Quickly I looked around, and, satisfied there were no Walkers, I closed the side door and, hoping no Walkers would find their way in while I was gone, I turned my attention to the horizon.
Out of the multitude of buildings I picked out the one I knew was the hospital. It was quite a hike away, and doubtless wouldn’t be an easy way, but I didn’t care. This was Moira we were talking about, Moira. The strong one, the one we all looked up to and admired.
There was no way I was going to let some stinkin’ Walker get his filthy, diseased hands on her. I would rather cut off my own first.
I swallowed the lump in my throat at thought of how scared she must be, then clenched my jaw in determination. With Eve, Jess, Apryl, Tiffany and Rebecca helping me, there was no way were going to let anything happen to her.
‘Hang on, Moira,’ I thought, breaking into a jog, still clutching my sword, ‘help is on the way.’
“We are going to need more supplies.” I said, looking at the shelves that were almost empty.
My mother, little sister, step-dad, and fiancé were staying in my house. We had all the doors and windows barricaded.
“I will drive to the store and see if there is anything left.” Unfortunately, people didn’t always take what they NEEDED…most of the stuff was taken whether it was needed or not, and that left barely anything for the rest of us.
We were down to a few cans of vegetables, a box and a half of cereal, and 5 bottles of water. That would simply not last very long. A trip to the store was in high demand. Not to mention, we were almost out of medical supplies. A couple of band-aids, not even half a tube of Antibiotic ointment, one wrap, and about 25 Ibuprofen pills.
I put on my homemade weapon’s belt, I grabbed my cast iron skillet and put it in the holster designed for it, then I grabbed my twin Desert Eagles with silencers, my army knife, and my 3 daggers.
Then I grabbed my coat off of the hook and as I put it on, I said, “Come here, Luna”. Fortunately, I had taken the time to get Luna properly trained by Sean Patrick Flanery and Donut, and she was a zombie killing machine. With her, I was always a bit more calm, because I knew that she had my back.
Luna and I headed for the door, “Don’t forget your phone!” mom called out, and tossed my phone to me.
“Thanks!”, I said with a little smirk, and I turned and walked out the door.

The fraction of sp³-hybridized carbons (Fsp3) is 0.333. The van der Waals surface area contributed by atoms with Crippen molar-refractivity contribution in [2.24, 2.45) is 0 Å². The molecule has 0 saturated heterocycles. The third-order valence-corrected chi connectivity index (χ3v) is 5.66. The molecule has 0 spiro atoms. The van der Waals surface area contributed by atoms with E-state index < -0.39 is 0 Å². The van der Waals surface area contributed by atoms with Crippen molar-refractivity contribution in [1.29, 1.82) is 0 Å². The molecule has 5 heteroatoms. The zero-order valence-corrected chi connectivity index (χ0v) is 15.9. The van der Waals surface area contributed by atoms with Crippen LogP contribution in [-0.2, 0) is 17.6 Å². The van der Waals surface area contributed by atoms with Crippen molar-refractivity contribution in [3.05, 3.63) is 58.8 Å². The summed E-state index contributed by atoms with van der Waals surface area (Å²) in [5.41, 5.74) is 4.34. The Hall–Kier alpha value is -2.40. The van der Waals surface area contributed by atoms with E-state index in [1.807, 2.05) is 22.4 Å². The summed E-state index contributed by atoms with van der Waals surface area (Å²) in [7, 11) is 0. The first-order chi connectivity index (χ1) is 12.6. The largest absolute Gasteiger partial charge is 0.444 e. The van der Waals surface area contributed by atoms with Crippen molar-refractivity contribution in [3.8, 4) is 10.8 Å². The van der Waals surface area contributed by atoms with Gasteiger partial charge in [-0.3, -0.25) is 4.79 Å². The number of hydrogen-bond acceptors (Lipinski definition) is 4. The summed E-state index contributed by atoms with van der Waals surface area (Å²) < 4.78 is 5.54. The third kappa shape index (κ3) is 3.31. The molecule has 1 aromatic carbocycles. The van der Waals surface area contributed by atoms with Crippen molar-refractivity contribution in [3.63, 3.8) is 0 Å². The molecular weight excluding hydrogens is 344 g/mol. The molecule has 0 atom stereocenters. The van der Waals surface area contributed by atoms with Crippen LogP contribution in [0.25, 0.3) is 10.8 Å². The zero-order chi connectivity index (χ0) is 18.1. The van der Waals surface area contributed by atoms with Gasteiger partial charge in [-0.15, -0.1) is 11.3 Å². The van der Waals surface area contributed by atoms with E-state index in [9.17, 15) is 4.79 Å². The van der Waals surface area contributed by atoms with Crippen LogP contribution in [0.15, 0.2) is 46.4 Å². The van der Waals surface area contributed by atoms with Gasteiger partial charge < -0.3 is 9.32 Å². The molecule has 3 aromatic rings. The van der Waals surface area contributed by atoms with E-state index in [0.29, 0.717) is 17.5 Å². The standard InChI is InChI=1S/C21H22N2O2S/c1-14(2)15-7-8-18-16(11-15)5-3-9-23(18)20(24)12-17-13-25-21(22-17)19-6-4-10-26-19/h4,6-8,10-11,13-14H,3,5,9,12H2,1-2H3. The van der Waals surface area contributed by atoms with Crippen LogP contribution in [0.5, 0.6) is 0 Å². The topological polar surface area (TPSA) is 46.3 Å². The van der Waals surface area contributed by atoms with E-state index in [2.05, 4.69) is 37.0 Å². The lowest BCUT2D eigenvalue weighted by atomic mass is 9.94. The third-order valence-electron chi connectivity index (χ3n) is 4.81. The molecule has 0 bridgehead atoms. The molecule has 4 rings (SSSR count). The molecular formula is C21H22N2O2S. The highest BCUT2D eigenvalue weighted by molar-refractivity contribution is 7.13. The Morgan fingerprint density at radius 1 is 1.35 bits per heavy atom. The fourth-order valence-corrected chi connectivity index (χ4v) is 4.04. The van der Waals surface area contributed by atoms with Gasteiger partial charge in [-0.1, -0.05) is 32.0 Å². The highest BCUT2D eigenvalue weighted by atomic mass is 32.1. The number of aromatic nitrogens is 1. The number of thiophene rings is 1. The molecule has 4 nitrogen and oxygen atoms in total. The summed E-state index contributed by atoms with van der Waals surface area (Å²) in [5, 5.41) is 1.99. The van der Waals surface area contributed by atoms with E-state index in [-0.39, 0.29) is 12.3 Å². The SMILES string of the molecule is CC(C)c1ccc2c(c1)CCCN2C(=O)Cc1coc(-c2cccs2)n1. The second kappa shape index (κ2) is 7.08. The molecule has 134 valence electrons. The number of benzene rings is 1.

Luna and I got into the car and we headed to the store. When we got there, there was a group of living people standing outside.
“What the heck is this?” I asked Luna, and I pulled into a parking space and got out and started walking toward the store.
The group of men looked like they meant business as they stood there. One guy was holding a baseball bat and was thumping it against his hand, and another guy had his hand resting on the handle of a machete. Then there were two guys that were holding crowbars. I stopped for a minute and assessed the situation. I looked over each one of them carefully, I did not see any guns. I took a couple more steps toward the doors. “Don’t take another step.” The biggest guy warned. “We run this place, and if you want to come in, you’ll need to pay.”
Pay? I thought to myself. Right…we’ll see who will be paying.
I took another step. “I am warning you!” he shouted. “You need to give us some weapons if you want to come in here!”
I couldn’t help it, I felt the giggles building up in my stomach, and I let out a huge roll of laughter. They were just amusing to me, and I couldn’t help but laugh. Did they not know? Well, of course they had no idea that I was in the Purple Brigade of the Zombie Survival Crew and I was properly trained to handle any and every situation that might arise, and they were simply wasting my time.
“What are you laughing at, hoe?” asked the smallest guy of them all.
I went from laughing to serious in a millisecond. Oh no they didn’t, I thought to myself.
I stepped back, not taking my eyes off of them, and I opened the car door. Luna stepped out, her lips curled back in a snarl. She bared her fangs and her heckles were up all down her back. She stood there and stared at them.